War is "no longer an option" for Sudan and South Sudan, their leaders agreed Thursday during talks which focused on border disputes and the oil trade, but also resolving protracted conflicts in both nations.
Sudan's new Prime Minister Abdalla Hamdok was sworn in on Wednesday (August 21) as leader of a transitional government, and vowed to make achieving peace and solving the country's economic crisis a priority.
Sudan’s military rulers and the main opposition coalition initialed a constitutional declaration on Sunday, paving the way to the formation of a transitional government following the overthrow of long-time leader Omar al-Bashir.
A Sudan affairs expert tells Press TV’s The Debate program that Saudi Arabia is intentionally preventing the formation of a democratic government in Sudan to manipulate the status quo in the African country in its own favor.
The head of an official Sudanese investigation said on Saturday 87 people were killed when security forces broke up a protest on June 3, a figure that prompted demonstrations across the capital as opponents of Sudan’s military rulers dismissed it as far too low.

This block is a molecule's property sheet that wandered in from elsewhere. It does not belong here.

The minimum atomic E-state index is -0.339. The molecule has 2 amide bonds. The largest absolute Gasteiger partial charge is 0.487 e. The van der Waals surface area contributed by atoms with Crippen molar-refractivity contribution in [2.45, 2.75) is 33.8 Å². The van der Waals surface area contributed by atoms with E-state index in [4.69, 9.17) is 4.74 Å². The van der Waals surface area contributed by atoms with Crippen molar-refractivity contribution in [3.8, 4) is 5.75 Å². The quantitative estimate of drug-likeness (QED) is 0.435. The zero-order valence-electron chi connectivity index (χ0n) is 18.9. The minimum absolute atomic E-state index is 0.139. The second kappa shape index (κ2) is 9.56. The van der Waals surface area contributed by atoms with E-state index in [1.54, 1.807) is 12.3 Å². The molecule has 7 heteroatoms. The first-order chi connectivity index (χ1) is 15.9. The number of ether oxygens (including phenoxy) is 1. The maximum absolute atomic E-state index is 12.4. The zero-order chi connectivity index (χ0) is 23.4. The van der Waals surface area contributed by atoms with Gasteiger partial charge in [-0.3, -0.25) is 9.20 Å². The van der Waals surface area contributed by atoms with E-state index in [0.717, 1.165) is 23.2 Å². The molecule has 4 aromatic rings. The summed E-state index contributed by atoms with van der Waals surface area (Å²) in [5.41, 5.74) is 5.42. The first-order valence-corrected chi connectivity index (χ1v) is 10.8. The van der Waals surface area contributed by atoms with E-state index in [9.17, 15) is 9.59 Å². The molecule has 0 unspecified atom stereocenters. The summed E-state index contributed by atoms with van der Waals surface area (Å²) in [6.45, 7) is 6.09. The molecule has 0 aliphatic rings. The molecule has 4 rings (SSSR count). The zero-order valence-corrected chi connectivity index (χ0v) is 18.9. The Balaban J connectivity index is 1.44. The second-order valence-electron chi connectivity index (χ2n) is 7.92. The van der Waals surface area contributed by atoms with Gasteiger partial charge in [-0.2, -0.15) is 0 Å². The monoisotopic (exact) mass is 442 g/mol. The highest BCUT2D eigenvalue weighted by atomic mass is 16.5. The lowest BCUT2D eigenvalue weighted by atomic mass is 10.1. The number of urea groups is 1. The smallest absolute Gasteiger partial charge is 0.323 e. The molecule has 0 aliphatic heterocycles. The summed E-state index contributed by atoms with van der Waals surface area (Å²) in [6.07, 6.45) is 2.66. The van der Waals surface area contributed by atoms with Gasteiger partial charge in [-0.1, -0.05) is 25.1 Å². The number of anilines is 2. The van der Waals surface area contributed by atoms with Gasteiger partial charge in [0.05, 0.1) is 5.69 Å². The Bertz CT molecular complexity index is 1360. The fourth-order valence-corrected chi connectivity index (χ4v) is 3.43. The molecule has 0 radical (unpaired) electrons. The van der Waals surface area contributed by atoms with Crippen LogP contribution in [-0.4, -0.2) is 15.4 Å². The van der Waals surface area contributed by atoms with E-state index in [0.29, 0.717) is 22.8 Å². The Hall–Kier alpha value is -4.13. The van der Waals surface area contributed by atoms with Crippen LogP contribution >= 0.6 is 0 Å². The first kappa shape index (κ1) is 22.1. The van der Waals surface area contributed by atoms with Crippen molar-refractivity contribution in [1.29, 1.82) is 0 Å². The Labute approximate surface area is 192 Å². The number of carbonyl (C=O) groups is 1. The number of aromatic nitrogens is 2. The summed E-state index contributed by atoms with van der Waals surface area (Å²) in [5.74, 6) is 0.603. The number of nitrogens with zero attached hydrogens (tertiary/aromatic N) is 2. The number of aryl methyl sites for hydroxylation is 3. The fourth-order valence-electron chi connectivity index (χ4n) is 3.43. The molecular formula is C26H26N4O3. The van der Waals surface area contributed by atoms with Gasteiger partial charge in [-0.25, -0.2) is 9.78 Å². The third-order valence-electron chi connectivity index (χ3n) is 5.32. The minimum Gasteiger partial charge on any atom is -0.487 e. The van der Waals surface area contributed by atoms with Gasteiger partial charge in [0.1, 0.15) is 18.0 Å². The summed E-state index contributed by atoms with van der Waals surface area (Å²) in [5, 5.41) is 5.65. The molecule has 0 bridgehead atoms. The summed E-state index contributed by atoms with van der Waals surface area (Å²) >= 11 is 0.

The United States has reportedly halted plans to sanction Sudan’s military forces for mass killing of protesters, in a purported bid to influence the power-sharing deal between the country’s Saudi-backed junta and civilian leaders.
Sudan's ruling military council and the pro-democracy movement signed a document on Wednesday that outlines a power-sharing deal, but the two sides are still at work on a more contentious constitutional agreement that would specify the division of powers.